When interviewed after 9/11, Aulaqi said he did not recognize Hazmi’s name but did identify his picture. Although Aulaqi admitted meeting with Hazmi several times, he claimed not to remember any specifics of what they discussed. He described Hazmi as a soft-spoken Saudi student who used to appear at the mosque with a companion but who did not have a large circle of friends.34
Aulaqi left San Diego in mid-2000, and by early 2001 had relocated to Virginia. As we will discuss later, Hazmi eventually showed up at Aulaqi’s mosque in Virginia, an appearance that may not have been coincidental. We have been unable to learn enough about Aulaqi’s relationship with Hazmi and Mihdhar to reach a conclusion.35
In sum, although the evidence is thin as to specific motivations, our overall impression is that soon after arriving in California, Hazmi and Mihdhar sought out and found a group of young and ideologically like-minded Muslims with roots in Yemen and Saudi Arabia, individuals mainly associated with Mohdar Abdullah and the Rabat mosque. The al Qaeda operatives lived openly in San Diego under their true names, listing Hazmi in the telephone directory. They managed to avoid attracting much attention.
And more from page 230:
At the Dar al Hijra mosque, Hazmi and Hanjour met a Jordanian named Eyad al Rababah. Rababah says he had gone to the mosque to speak to the imam, Aulaqi, about finding work. At the conclusion of services, which normally had 400 to 500 attendees, Rababah says he happened to meet Hazmi and Hanjour. They were looking for an apartment; Rababah referred them to a friend who had one to rent. Hazmi and Hanjour moved into the apartment, which was in Alexandria.75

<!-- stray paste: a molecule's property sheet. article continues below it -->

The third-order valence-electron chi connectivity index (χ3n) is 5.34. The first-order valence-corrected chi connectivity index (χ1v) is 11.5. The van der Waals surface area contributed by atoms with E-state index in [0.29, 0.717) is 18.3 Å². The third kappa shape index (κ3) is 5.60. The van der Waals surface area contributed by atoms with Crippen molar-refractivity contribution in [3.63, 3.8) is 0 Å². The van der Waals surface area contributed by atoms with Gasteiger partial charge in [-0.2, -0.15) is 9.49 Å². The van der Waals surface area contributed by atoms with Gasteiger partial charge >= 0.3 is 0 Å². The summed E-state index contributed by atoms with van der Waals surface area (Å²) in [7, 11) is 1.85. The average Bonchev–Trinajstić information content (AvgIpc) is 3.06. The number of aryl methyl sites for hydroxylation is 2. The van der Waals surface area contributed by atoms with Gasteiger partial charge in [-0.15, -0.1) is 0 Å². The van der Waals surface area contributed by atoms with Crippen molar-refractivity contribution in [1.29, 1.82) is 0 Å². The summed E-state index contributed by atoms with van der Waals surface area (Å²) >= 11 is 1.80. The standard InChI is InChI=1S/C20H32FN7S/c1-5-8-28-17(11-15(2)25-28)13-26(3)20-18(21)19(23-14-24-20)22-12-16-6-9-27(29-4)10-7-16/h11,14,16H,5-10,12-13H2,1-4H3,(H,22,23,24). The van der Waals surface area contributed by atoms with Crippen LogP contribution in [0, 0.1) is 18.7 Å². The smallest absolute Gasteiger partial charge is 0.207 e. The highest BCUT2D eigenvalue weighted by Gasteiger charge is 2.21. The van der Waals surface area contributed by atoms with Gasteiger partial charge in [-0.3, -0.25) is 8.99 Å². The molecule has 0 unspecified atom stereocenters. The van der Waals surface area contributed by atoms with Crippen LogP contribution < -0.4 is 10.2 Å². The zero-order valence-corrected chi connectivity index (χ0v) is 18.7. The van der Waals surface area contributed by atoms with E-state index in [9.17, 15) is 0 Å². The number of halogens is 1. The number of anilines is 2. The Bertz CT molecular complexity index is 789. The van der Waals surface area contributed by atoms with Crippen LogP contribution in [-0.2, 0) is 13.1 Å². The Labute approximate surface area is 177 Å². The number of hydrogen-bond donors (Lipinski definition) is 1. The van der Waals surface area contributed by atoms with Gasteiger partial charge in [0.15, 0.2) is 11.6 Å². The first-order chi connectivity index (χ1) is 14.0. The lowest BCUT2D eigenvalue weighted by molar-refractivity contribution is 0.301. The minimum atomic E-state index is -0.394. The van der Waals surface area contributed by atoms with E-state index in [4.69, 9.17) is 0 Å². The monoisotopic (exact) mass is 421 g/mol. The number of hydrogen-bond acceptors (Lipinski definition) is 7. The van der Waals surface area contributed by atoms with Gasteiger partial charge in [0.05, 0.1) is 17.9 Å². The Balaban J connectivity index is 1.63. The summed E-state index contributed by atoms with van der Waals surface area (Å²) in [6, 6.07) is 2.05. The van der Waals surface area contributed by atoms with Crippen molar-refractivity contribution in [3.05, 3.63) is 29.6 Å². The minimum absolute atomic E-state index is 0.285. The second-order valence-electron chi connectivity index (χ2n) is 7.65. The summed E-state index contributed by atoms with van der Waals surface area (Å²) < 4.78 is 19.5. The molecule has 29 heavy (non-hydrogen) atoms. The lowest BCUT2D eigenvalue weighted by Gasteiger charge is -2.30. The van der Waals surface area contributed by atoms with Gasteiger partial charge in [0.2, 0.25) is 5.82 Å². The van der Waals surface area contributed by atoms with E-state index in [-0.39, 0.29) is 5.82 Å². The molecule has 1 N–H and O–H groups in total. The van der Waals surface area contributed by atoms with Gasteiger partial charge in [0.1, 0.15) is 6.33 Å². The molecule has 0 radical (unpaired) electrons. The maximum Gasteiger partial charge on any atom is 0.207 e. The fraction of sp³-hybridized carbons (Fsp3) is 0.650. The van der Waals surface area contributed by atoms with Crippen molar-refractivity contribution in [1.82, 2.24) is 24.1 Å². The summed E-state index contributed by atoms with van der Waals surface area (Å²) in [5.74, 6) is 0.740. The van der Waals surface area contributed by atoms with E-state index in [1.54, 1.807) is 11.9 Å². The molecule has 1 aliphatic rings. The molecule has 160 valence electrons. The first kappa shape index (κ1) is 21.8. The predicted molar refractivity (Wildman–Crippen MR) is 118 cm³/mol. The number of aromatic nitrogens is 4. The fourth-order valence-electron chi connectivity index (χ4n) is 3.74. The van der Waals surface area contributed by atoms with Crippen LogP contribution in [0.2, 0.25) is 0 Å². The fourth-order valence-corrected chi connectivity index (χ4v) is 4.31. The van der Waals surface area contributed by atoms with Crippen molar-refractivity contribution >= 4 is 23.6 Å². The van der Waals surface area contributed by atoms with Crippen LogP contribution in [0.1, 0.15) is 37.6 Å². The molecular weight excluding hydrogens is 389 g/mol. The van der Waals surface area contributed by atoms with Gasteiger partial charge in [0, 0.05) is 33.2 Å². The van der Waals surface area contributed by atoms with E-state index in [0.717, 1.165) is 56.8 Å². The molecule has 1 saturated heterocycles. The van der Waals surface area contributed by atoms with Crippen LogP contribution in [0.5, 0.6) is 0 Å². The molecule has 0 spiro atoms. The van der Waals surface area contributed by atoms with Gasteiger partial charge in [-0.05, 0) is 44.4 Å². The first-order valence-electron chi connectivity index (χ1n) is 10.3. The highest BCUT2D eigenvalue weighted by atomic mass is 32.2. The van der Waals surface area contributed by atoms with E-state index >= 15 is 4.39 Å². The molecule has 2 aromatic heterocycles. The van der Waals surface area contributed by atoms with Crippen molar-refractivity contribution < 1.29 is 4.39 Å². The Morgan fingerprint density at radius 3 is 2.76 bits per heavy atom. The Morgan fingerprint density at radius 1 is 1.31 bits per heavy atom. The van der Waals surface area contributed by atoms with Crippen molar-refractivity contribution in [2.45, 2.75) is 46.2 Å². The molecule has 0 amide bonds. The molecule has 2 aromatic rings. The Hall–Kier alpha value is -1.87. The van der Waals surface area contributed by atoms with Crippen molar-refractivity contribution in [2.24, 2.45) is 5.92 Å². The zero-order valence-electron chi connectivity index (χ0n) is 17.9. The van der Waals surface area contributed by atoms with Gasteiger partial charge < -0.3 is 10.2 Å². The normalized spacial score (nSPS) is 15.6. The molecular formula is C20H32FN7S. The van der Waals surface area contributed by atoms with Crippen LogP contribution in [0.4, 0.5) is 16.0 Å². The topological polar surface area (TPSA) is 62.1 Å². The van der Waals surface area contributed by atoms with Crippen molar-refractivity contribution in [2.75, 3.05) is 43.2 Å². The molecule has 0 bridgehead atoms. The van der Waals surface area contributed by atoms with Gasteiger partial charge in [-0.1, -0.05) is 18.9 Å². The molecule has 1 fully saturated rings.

Some FBI investigators doubt Rababah’s story. Some agents suspect that Aulaqi may have tasked Rababah to help Hazmi and Hanjour. We share that suspicion, given the remarkable coincidence of Aulaqi’s prior relationship with Hazmi. As noted above, the Commission was unable to locate and interview Aulaqi. Rababah has been deported to Jordan, having been convicted after 9/11 in a fraudulent driver’s license scheme.76
The Commission was unable to locate and interview Aulaqi, but Hasan found him without too much trouble. The Commission also makes it clear that they themselves suspected Aulaqi of an operational role in 9/11, and that counterterrorism agents shared that suspicion. This was no run-of-the-mill radical imam, but a man suspected of helping to murder almost 3,000 people in the worst terrorist attack in history.
And eight years later, no one thought it was suspicious or worthy of further investigation that a high-ranking officer in the Army was communicating with a man suspected of being one of the architects of 9/11?
There’s a failure to connect dots, and then there’s willful blindness. This appears to be the latter. Something is very, very wrong with our present counterterrorism effort if contacts between a military officer and a known radical imam in Yemen gets shrugged off like this, especially with a figure likely part of the 9/11 attacks.